The infection in mammals also prompted the WHO to react, with Director General Tedros Adhanom Ghebreyesus saying in an 8 February news conference that the situation needed to be “monitored closely” owing to their physiological similarities with humans.
Are humans safe from bird flu?
Bird flu has affected humans who have come in contact with the infected birds. According to experts, bird flu is almost always transmitted by direct contact with sick birds. Only rarely have human cases occurred over the quarter century it’s been known to exist, with no sustained transmission reported among humans.
Globally, nearly 870 human infections and 457 deaths have been reported to the WHO in 20 countries. But the pace has slowed and there have been about 170 infections and 50 deaths in the last seven years.
However, rare in humans the fatality rate is high if it does happen. In a virtual press conference earlier this month, Dr Sylvie Briand, director of the pandemic and epidemic diseases department at the WHO said that when humans are infected, they are more likely to have severe disease. “It’s between a 30-50 per cent case fatality ratio, but again, those viruses are not very transmissible,” Dr Briand said.
Until now, public health officials weren’t particularly worried about the risk of human-to-human transmission. However, the Cambodia incident now does raise apprehensions. As Rajiv Chowdhury, senior epidemiologist and professor of global health at Florida International University, told Fortune, “The Cambodia case does raise the concern that we are transitioning from what has been a bird-to-human status quo to more of a human-to-human transmission scenario.”
Dr Eric Feigl-Ding, an epidemiologist and Chief of COVID Task Force at the New England Complex Systems Institute, tweeted: “Hope this wasn’t human to human, but I’m now getting to be worried.”
This worry was also echoed by WHO chief Dr Ghebreyesus, who has advised people not to touch dead or sick wild animals and for countries to strengthen their surveillance of settings where people and animals interact.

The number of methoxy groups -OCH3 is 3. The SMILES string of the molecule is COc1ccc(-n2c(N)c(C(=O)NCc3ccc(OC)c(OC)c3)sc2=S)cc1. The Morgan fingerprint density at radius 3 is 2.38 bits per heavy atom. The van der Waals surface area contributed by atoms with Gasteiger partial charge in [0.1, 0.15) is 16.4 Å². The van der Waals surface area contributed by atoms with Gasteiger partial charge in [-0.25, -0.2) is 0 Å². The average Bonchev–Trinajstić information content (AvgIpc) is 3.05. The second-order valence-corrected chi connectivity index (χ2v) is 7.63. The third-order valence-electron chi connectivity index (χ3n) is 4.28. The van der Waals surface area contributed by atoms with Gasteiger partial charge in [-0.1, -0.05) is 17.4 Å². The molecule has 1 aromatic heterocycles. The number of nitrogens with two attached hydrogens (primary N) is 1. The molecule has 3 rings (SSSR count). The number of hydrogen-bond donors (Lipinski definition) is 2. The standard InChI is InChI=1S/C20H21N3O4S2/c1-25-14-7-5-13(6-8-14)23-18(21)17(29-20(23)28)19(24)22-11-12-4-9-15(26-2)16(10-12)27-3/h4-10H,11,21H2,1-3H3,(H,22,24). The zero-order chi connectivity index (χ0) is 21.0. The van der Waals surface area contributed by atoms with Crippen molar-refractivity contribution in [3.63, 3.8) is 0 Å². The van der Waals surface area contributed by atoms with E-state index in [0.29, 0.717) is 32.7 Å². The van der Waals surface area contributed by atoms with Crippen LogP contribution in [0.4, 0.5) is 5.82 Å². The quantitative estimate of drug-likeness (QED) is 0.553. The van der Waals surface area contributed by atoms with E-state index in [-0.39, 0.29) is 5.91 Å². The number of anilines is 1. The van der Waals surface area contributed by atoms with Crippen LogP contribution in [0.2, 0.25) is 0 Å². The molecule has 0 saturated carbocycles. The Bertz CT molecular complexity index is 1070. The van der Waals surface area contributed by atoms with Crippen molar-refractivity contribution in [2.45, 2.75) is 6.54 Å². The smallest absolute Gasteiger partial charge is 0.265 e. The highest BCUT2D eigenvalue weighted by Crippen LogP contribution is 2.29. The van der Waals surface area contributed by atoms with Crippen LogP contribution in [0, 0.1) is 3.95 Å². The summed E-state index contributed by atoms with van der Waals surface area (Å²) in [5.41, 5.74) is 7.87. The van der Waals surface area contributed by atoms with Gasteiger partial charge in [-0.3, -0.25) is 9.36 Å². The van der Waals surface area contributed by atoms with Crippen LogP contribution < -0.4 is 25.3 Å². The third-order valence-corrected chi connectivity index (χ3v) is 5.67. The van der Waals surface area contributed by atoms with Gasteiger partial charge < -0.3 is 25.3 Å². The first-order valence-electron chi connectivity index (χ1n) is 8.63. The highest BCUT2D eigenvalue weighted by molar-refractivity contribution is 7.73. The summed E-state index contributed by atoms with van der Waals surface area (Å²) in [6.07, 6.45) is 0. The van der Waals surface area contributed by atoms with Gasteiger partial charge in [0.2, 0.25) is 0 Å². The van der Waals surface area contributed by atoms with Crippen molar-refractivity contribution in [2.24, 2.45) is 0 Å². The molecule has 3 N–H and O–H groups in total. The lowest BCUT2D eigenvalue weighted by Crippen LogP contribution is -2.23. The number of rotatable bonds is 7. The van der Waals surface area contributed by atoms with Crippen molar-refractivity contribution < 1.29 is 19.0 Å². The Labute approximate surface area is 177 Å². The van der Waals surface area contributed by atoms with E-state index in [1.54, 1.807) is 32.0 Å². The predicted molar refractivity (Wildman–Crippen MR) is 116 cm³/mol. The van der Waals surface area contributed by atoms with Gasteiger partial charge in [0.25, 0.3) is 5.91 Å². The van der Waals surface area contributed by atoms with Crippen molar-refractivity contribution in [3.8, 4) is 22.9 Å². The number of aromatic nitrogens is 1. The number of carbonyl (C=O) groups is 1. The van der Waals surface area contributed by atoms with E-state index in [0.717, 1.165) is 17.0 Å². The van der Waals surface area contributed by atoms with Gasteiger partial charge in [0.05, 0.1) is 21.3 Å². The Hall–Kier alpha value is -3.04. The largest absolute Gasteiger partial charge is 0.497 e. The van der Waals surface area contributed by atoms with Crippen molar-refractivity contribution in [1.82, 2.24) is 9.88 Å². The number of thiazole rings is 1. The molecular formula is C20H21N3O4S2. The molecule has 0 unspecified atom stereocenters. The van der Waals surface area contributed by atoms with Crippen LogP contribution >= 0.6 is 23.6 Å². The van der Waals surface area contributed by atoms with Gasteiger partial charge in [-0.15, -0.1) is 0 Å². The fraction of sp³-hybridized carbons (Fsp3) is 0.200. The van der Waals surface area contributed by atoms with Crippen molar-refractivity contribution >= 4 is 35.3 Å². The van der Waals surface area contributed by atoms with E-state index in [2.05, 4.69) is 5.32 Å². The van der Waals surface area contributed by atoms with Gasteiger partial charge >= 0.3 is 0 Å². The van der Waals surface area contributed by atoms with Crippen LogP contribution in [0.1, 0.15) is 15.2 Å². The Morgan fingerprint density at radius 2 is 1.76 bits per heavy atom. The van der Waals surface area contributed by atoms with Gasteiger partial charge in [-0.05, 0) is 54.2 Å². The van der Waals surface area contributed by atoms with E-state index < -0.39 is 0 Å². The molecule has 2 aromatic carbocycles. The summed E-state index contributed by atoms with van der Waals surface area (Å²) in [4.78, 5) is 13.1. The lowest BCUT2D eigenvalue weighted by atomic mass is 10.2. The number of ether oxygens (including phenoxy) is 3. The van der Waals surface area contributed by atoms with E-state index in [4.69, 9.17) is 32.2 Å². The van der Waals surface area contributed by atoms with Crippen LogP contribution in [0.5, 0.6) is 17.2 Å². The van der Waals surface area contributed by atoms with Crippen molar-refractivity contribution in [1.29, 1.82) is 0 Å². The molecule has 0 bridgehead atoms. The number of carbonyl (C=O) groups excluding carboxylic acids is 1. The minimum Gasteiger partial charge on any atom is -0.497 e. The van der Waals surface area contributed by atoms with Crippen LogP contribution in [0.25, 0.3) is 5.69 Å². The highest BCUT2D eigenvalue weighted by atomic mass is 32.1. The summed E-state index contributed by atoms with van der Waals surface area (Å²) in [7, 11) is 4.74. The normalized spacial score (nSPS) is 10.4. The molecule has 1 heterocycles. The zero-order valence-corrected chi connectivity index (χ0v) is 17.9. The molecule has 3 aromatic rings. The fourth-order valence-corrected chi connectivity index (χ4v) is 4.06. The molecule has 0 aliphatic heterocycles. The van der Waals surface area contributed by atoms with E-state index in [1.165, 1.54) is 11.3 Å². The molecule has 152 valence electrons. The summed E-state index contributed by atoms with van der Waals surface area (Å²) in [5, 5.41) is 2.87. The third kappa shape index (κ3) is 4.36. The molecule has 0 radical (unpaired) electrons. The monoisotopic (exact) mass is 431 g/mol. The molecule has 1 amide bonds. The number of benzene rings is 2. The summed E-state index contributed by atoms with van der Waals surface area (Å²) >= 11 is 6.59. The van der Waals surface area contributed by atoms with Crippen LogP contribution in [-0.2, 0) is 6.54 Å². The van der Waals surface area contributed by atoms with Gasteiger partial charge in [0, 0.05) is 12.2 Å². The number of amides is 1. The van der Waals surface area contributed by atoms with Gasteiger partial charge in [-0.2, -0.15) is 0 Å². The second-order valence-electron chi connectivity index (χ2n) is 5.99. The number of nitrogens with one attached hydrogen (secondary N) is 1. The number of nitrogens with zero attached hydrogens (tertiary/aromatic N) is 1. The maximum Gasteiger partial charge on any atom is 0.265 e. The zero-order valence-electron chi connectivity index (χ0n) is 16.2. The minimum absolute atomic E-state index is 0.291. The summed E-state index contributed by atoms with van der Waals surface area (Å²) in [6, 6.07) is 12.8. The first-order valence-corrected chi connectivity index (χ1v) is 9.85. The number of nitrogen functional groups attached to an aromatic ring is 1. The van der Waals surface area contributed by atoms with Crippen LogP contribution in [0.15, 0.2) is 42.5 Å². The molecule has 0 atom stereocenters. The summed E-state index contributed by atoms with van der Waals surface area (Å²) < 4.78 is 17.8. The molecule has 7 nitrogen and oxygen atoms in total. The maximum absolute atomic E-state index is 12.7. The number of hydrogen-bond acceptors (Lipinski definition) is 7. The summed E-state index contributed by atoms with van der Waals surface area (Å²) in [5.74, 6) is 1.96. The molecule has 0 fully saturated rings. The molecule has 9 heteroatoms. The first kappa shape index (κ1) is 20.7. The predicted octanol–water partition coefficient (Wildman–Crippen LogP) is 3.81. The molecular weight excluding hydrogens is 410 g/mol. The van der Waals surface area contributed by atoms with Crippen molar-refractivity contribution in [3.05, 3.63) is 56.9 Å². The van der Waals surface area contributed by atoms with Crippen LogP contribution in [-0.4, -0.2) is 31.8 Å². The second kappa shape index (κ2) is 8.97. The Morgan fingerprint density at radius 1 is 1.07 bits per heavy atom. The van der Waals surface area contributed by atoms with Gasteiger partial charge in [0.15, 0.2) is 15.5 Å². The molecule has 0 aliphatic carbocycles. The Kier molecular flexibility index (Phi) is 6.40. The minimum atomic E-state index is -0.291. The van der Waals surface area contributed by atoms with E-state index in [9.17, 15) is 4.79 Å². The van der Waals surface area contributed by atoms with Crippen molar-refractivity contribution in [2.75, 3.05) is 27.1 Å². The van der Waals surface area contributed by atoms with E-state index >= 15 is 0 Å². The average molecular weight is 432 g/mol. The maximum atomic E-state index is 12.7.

Also read: ‘Around 28% chances that world will see a pandemic in the next 10 years’: What experts have to say on future outbreaks
There’s a worry that bird flu could mutate and evolve. If it’s not a threat to humans today, it could become one. That’s because influenza viruses are incredibly changeable. Like other viruses, H5N1 — which is currently taking the biggest toll on the bird population — picks up small mutations as it replicates within a host; over time, that can give the virus certain benefits (though mutations are often bad for the virus).
American website Vox also explains that influenza viruses can also undergo much bigger and more consequential shifts through a process called reassortment. Explaining this phenomenon, Vox says it’s when two influenza viruses infect the same cell in the same host, they can trade entire chunks of their genomes with each other, yielding a variety of Franken-flus.
Experts note that if the avian influenza does mutate allowing for human-to-human transmission, it could spell trouble for the world. As Chowdhury said in the Fortune report, “The potential impact could be significant… it could be the start of a “new global influenza pandemic.”
The world needs to get it guard up against bird flu. Today, it is already a nutritional, economical and ecological crisis. We need to ensure that it doesn’t turn into a public health one soon.
With inputs from agencies